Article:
SporeVax® utilises bacterial spores as a vaccine delivery agent. Spores are dormant life forms produced by some bacteria. They are unique in being heat stable and able to survive indefinitely at temperatures as high as 70°C. In our case, we use the organism known as Bacillus subtilis because of its current use as a food ingredient and the extensive research conducted with this organism over the last 40 years. Indeed, B. subtilis is probably one of the best understood of all bacteria. SporeGen®’s approach has been to exploit Bacillus as the delivery agent to enhance the body’s natural immune responses. Vaccine antigens can be displayed on the surface of Bacillus. The modified spores are inactivated then used for immunisation.

In the USA, B. subtilis has been given self-affirmed GRAS (Generally Regarded As Safe) status and in Europe the European Food Safety Authority (EFSA) has designated B. subtilis as QPS, giving it a Qualified Presumption of Safety. Many indigenous foods throughout the world have traditionally contained B. subtilis and it is used in many probiotic-type products available today.


Alternatively the Bacillus spore is first killed and adsorbed with antigen and then used for immunisation.


In both approaches, the vaccine is delivered by one of three routes: oral, sub-lingual or nasal, depending upon the individual vaccine requirements. The SporeVax® approach has the following superior attributes compared with other vaccine delivery systems under development:

  • Bacillus spores are heat stable, so the vaccine requires no cold chain for storage and transportation.
  • Oral, sub-lingual and nasal delivery is needleless and convenient.
  • Mucosal immunity is desirable for many human and animal diseases: these immune responses are strongest when the vaccine is delivered by a mucosal route (by mouth or by nose). Mucosal immunity is the most difficult to achieve due to the composition of many vaccines in use today: the use of spores is a major breakthrough.
  • Bacillus spores carry a natural adjuvant property that enhances the body’s natural immune responses. Typically, they produce balanced Th1 and Th2 responses as well as stimulating the innate immune system, an important primer for long-term immunity.
  • Compared with most other new vaccine systems under development, spores are substantially more simple and straightforward to produce.
  • A strong patent portfolio.
  • SporeGen® uses a unique isolate of B. subtilis isolated from humans. This strain is well characterised and owned by us.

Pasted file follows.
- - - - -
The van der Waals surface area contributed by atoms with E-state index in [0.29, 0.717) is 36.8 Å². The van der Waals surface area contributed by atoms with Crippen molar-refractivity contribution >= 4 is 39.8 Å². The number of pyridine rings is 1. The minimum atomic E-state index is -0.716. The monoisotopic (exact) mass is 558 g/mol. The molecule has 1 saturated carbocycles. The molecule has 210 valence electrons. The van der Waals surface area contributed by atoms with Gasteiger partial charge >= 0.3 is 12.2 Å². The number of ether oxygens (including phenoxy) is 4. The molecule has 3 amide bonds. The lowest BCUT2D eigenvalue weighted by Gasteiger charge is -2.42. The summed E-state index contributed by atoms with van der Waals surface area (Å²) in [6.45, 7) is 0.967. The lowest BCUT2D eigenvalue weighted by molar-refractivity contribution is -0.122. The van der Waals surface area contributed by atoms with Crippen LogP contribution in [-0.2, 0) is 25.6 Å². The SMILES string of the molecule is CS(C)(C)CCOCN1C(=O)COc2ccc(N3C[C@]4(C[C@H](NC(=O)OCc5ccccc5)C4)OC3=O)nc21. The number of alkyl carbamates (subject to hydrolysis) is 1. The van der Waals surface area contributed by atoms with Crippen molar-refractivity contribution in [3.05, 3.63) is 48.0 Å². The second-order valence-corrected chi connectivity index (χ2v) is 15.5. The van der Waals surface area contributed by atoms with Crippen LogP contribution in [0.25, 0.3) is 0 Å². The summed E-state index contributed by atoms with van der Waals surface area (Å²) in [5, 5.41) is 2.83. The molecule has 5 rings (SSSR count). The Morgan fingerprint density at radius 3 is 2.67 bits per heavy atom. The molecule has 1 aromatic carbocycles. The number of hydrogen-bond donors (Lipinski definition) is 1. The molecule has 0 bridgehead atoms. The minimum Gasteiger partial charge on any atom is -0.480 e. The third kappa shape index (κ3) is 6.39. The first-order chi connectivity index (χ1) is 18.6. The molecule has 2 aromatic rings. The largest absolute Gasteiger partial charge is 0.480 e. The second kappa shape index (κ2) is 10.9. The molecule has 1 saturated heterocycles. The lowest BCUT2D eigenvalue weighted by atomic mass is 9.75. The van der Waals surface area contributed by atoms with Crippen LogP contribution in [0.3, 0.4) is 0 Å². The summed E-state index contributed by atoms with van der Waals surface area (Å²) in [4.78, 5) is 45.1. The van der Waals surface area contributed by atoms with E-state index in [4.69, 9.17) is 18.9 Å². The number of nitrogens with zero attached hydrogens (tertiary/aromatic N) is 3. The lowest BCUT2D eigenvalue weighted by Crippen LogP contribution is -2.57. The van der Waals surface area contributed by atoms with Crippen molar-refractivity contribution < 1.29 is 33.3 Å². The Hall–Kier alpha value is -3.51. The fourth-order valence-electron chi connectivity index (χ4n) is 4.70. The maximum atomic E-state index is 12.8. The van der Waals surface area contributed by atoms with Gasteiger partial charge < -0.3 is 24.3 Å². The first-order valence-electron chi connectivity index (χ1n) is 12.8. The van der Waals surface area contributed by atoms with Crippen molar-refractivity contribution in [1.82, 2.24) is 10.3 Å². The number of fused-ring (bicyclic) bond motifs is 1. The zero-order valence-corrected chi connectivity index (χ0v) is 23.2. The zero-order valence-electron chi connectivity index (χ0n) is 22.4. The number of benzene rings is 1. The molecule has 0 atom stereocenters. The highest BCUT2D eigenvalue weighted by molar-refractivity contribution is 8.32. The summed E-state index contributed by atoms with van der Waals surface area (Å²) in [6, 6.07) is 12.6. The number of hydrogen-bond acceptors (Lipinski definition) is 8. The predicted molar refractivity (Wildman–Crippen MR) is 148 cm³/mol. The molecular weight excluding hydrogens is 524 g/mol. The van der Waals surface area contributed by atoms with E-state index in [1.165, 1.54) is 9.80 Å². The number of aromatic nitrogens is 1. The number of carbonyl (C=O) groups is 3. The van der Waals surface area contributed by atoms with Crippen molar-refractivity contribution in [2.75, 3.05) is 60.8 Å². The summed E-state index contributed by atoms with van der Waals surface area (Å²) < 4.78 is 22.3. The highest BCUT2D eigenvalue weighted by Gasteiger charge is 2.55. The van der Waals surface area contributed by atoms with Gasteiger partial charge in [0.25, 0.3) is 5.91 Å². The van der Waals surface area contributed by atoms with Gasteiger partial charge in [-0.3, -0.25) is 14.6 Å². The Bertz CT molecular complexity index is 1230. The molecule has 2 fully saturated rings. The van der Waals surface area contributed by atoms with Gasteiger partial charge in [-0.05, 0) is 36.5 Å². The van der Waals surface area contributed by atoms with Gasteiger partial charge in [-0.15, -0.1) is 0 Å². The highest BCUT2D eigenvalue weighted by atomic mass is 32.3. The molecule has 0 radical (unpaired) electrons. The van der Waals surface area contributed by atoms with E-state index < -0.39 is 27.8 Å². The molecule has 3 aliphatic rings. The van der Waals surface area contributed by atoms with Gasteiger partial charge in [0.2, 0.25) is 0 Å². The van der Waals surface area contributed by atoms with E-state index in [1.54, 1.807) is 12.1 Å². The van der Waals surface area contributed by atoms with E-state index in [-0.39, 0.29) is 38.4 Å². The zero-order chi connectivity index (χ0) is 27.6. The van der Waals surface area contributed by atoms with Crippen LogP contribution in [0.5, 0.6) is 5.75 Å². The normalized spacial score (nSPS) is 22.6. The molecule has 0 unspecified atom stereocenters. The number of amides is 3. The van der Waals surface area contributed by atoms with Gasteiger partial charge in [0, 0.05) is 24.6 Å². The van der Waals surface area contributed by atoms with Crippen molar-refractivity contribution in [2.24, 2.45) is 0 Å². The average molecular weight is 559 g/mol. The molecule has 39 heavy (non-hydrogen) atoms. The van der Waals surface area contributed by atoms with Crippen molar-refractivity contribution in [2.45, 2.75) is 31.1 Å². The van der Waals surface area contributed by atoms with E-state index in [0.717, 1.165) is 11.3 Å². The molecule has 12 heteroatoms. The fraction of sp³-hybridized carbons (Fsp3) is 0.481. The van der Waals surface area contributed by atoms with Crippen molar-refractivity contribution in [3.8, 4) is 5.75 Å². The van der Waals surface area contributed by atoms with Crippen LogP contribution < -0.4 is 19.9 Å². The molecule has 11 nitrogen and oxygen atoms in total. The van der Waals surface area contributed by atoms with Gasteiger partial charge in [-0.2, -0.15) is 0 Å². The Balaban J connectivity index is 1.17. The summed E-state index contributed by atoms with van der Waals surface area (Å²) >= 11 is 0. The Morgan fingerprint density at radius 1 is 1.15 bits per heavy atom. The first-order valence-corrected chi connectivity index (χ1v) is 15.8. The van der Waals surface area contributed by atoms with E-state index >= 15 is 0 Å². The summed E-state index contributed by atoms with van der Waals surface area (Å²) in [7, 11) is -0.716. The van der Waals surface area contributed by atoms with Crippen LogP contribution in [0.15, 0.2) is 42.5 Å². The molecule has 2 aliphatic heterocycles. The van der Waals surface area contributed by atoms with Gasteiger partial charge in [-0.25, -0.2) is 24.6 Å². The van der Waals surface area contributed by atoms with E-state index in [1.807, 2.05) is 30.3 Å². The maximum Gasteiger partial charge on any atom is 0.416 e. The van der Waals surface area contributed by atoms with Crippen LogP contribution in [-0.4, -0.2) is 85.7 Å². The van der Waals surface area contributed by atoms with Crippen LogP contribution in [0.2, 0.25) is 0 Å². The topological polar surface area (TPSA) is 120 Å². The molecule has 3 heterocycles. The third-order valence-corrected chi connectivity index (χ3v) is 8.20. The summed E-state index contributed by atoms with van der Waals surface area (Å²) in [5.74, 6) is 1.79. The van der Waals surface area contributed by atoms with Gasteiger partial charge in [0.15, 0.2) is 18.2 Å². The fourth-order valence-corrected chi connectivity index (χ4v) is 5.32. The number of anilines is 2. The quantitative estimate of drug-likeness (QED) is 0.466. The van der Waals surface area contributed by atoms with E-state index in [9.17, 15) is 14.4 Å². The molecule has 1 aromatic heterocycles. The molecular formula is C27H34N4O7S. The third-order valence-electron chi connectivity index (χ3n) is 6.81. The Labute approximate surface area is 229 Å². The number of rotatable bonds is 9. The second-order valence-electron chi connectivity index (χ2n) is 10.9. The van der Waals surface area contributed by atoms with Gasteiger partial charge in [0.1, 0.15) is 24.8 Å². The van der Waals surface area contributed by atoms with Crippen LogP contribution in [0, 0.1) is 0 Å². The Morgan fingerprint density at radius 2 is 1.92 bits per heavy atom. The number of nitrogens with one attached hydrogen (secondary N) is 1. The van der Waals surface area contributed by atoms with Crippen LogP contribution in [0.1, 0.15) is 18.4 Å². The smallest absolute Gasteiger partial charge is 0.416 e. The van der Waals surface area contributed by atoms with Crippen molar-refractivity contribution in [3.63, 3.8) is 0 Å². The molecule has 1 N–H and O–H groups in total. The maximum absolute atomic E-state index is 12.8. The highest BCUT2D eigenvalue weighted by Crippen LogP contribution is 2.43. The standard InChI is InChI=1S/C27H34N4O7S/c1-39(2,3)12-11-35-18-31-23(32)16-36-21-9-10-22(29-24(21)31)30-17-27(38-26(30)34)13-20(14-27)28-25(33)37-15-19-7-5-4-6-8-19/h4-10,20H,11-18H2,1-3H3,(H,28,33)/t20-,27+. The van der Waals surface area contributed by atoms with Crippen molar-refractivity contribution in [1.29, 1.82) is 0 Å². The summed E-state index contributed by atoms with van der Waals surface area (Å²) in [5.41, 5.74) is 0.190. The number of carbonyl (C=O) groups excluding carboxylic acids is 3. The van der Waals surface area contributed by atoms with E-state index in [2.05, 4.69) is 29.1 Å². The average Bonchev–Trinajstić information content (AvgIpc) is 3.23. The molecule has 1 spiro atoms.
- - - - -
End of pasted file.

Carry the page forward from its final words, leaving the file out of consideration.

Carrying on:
Preclinical Studies using SporeVax®

Delivery Route Protection
Tetanus Oral
Clostridium perfringens Oral
Anthrax Nasal
Influenza Nasal
Clostridium difficile Oral

Song, M., H. A. Hong, J.-M. Huang, C. Colenutt, D. D. Khang, N. T. Van Anh, S.-M. Park, B.-S. Shim, H. H. Song, I. S. Cheon, J. E. Jang, J.-A. Choi, Y. K. Choi, K. Stadler & S. M. Cutting, (2012) Killed Bacillus subtilis spores as a mucosal adjuvant for an H5N1 vaccine. Vaccine. 30: 3266-77.

Patima Permpoonpattana, Huynh A. Hong, Jutarop Phetcharaburanin, Jen-Min Huang, Jenny Cook, Neil F. Fairweather & Simon M. Cutting. (2011). Immunisation with Bacillus spores expressing toxin A peptide repeats protects against infection with toxin A+ B+ strains of Clostridium difficile. Infection and Immunity. 79: 2295-2302.

Huang, J. M., H. A. Hong, H. V. Tong, T. H. Hoang, A. Brisson, and S. M. Cutting. (2010). Mucosal Delivery of Antigens Using Adsorption to Bacterial Spores. Vaccine 28: 1021-1030.

Li Hua Yu & Simon M. Cutting. The Effect of Anti-Spore Antibody Responses on the Use of Spores for Vaccine Delivery. (2009) Vaccine. 34: 4576-4584.

Jen-Min Huang, Roberto M. La Ragione, William A. Cooley, Stephen Todryk & Simon M. Cutting (2008). Cytoplasmic Delivery of Antigens by Bacillus subtilis enhances Th1 Responses. Vaccine. 26: 6043-6052.

Hoang, T. H., Hong, H.A., Clarke, Graeme. C., Titball, R.W., Cutting, S.M. (2008) A Recombinant Bacillus subtilis Expressing the C. perfringens Alpha-Toxoid is a Candidate, Orally Delivered, Necrotic Enteritis Vaccine. Infection & Immunity. 76: 5257-65.

Huang JM, La Ragione RM, Nunez A, Cutting SM. 2008. Immunostimulatory activity of Bacillus spores. FEMS Immunol. Med. Microbiol. 53: 195-203.

Nguyen Q. Uyen, Huynh A. Hong and Simon M. Cutting. 2007. Enhanced Immunisation and Expression Strategies using Bacterial Spores as Heat-Stable Vaccine Delivery Vehicles. Vaccine. 25: 356-365.

Huynh A. Hong, Helen S. Atkins, Helen C. Flick-Smith, Le H. Duc, Zarmina Durrani, Sjoerd Rijpkema, Richard W. Titball and Simon M. Cutting. 2007. Immunization against anthrax using Bacillus subtilis spores expressing the anthrax protective antigen. Vaccine. 25: 346-355.

Tam, N.M.K., Uyen, N.Q., Hong, H.A., Duc, L.H., Hoa, T.T., Serra, C. H., Henriques, A.O. and Cutting, S.M. 2006. The intestinal life cycle of Bacillus subtilis and close relatives. J. Bacteriology. 188: 2692-2700.

Duc L. H., H. A. Hong, N. Q. Uyen, and S. M. Cutting. 2004. Intracellular fate and immunogenicity of B. subtilis spores. Vaccine 22:1873-85.

Mauriello, E. M., H. Duc le, R. Isticato, G. Cangiano, H. A. Hong, M. De Felice, E. Ricca, and S. M. Cutting. 2004. Display of heterologous antigens on the Bacillus subtilis spore coat using CotC as a fusion partner. Vaccine 22:1177-87.

Duc L. H., H. A. Hong, and S. M. Cutting. 2003. Germination of the spore in the gastrointestinal tract provides a novel route for heterologous antigen delivery. Vaccine 21:4215-24.

Duc L. H., H. A. Hong, N. Fairweather, E. Ricca, and S. M. Cutting. 2003. Bacterial spores as vaccine vehicles. Infect Immun 71:2810-8.

R. Relic, L. Sibley, JM Huang, I. Pepponi, A. Hoppe, HA Hong and S.M. Cutting. (2013) Mucosal Vaccination against TB Using Inert Bioparticles. Infection and Immunity. 81: 4071-80.